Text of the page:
This week’s Kardashian news (as there is barely a day that goes by where the K. crew aren’t in the news) is that Kim and Kanye only had male embryos implanted when they were trying for baby no. 2. So they knew from the start that if they got pregnant, it would be a boy.
I must confess that I did wonder why this was confirmed so early, as normally here in the UK it is at a 20-week ultrasound that a baby’s sex can be revealed.
I’m all for IVF and people getting help with having a baby. I’ve had many friends who’ve had to endure the pain and disappointment of infertility, and any kind of medical intervention that can help the process of conceiving, I’m all for.
But (yup, there is a but) gender selection sounds like we’re going against the grace of God in some way. I’m not religious, but I can’t help but feel that one of the joys of life (the one thing you cannot dictate) is discovering whether or not you’re having a boy or a girl.
There is something incredibly cynical and clinical about choosing the sex of your baby. Sure, the Wests can afford it (it costs a cool $17,000), but isn’t there something a little bit wrong with this picture? Aren’t we supposed to hope and wish for a healthy, happy baby — and the rest is kind of irrelevant? If this trend were to catch on, would we have a freezer full of unwanted female embryos?
When I was 20 weeks pregnant with my daughter in 2010, I went for my routine ultrasound and there were signs everywhere stating that we were not allowed to ask the sex of the baby. A nurse explained that apparently many women of a certain religion that lived in the area had terminated pregnancies if they discovered they were having a girl. The hospital then took a stance that they wouldn’t reveal the sex. In the end I went to a private clinic, as I wanted to know the gender simply to be more prepared.
But knowing the sex of your unborn child is a world away from dictating the sex itself. If gender selection becomes the norm, what will that mean for families? Will we all be a 2.4? Already in China and India there has been widespread use of pregnancy ultrasounds, leading to the selective abortion of female fetuses.
In the UK people are only allowed to choose the sex of their IVF babies if there is a medical reason for it — such as the risk of a sex-related genetic defect, like Duchenne muscular dystrophy, which affects only boys.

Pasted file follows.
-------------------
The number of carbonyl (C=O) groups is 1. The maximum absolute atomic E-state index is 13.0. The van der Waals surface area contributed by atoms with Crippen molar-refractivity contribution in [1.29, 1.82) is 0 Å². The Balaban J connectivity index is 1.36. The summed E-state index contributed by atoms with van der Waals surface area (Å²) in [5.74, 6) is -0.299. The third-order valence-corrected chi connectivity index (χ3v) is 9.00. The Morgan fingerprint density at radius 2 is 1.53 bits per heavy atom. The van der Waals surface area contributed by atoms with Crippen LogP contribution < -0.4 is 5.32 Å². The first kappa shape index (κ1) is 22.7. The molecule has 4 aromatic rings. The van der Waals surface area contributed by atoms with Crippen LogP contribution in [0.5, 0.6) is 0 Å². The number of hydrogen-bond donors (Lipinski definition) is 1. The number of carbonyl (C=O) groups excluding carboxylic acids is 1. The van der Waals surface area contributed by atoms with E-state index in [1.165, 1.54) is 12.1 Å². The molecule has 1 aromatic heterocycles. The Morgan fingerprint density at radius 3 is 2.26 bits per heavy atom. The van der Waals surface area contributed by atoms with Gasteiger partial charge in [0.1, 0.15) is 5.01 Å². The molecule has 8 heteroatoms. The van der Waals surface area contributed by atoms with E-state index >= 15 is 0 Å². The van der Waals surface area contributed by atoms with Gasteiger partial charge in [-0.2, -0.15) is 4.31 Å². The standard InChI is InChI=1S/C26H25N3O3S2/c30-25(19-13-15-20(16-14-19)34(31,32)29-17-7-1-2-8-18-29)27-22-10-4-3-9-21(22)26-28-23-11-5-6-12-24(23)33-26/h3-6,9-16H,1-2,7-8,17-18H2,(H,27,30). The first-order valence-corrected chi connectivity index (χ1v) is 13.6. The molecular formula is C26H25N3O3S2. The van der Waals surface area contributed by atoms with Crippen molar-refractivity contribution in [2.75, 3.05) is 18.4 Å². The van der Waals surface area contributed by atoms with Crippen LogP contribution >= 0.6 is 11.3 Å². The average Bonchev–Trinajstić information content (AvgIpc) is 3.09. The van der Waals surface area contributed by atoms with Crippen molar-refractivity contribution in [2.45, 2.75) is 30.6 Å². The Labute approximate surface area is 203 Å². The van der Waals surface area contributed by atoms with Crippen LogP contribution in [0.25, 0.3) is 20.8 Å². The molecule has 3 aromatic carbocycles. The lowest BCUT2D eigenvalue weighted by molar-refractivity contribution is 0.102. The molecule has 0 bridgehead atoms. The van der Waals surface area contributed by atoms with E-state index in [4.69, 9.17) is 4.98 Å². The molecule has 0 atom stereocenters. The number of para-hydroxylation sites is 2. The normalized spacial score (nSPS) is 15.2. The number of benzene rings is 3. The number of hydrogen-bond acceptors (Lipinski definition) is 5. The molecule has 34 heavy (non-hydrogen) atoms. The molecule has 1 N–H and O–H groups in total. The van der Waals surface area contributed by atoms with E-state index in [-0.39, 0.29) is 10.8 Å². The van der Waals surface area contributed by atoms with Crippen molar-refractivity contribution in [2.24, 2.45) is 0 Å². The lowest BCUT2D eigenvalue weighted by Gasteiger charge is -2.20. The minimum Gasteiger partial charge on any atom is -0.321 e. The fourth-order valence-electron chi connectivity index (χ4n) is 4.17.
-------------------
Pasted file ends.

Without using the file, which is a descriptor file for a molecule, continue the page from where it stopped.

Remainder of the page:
In 2013, Stephen Wilkinson, a professor of bioethics at Lancaster University, told The Independent newspaper:
“We examined the ethics of gender preference and sex-selection techniques in the British context and found no reason to expect harm to future children or the wider society if these techniques were made available for ‘social’ reasons within our regulated fertility treatment sector. People who would prefer their new baby to be of a particular sex often have their own very personal reasons for this, to do with their family’s particular circumstances or history. We didn’t find any ethical arguments sufficient to justify a blanket ban on these people seeking sex selection.”
He went on to explain that if people chose to use reproductive technology to choose the sex of their child, it wouldn’t lead to a major imbalance of the sexes within the wider population.
However, the Human Fertilization and Embryology Authority (HFEA), which licenses fertility clinics in the UK, has ruled against sex selection, saying it should not be allowed for “social” reasons and arguing that it is not in the best interests of either society or the child. In their 2002 review, HFEA said, “There was substantial public concern about the welfare of the children born as a result of sex selection when this is carried out for non-medical reasons.”
Of course, we all know someone who only had sons and longed for a daughter or vice versa, so is there an argument for “balancing” a family through gender selection? If we could all afford it and it was available, would we all do it?
The method used in IVF is called preimplantation genetic diagnosis (PGD) and is the most accurate technique for gender selection, with an almost 100% success rate. The selection of the baby’s sex is made before the embryo is implanted to the woman’s uterus. Embryos are incubated until they reach the stage of 6-10 cells each, then one cell is carefully removed, and the genetic test is performed. Then only the healthy embryos of the desired gender are implanted into the woman’s uterus. After a successful implantation, the mother will know she is expecting the sex she asked for.
Maybe I’m just superstitious, but I feel that children are a blessing, and to tamper with what you are meant to be given creates an imbalance — be it in karma or the universe.
I’m no hippy at heart, but I do think that gender selection creates a template — and where will we go from there? Will we start to create babies of a certain athletic ability or intelligence level? Will there be an über tribe that is genetically created that is superior to all other children? Where will it stop? And what of all the unwanted fetuses that don’t match the ticket list of their demanding would-be parents? Does that sit well with you?
So while I obviously congratulate the Wests and wish them nothing but the best, I am slightly relieved I live in the UK — where gender selection is banned and we’re just grateful to be pregnant, and thankful for what we get.More On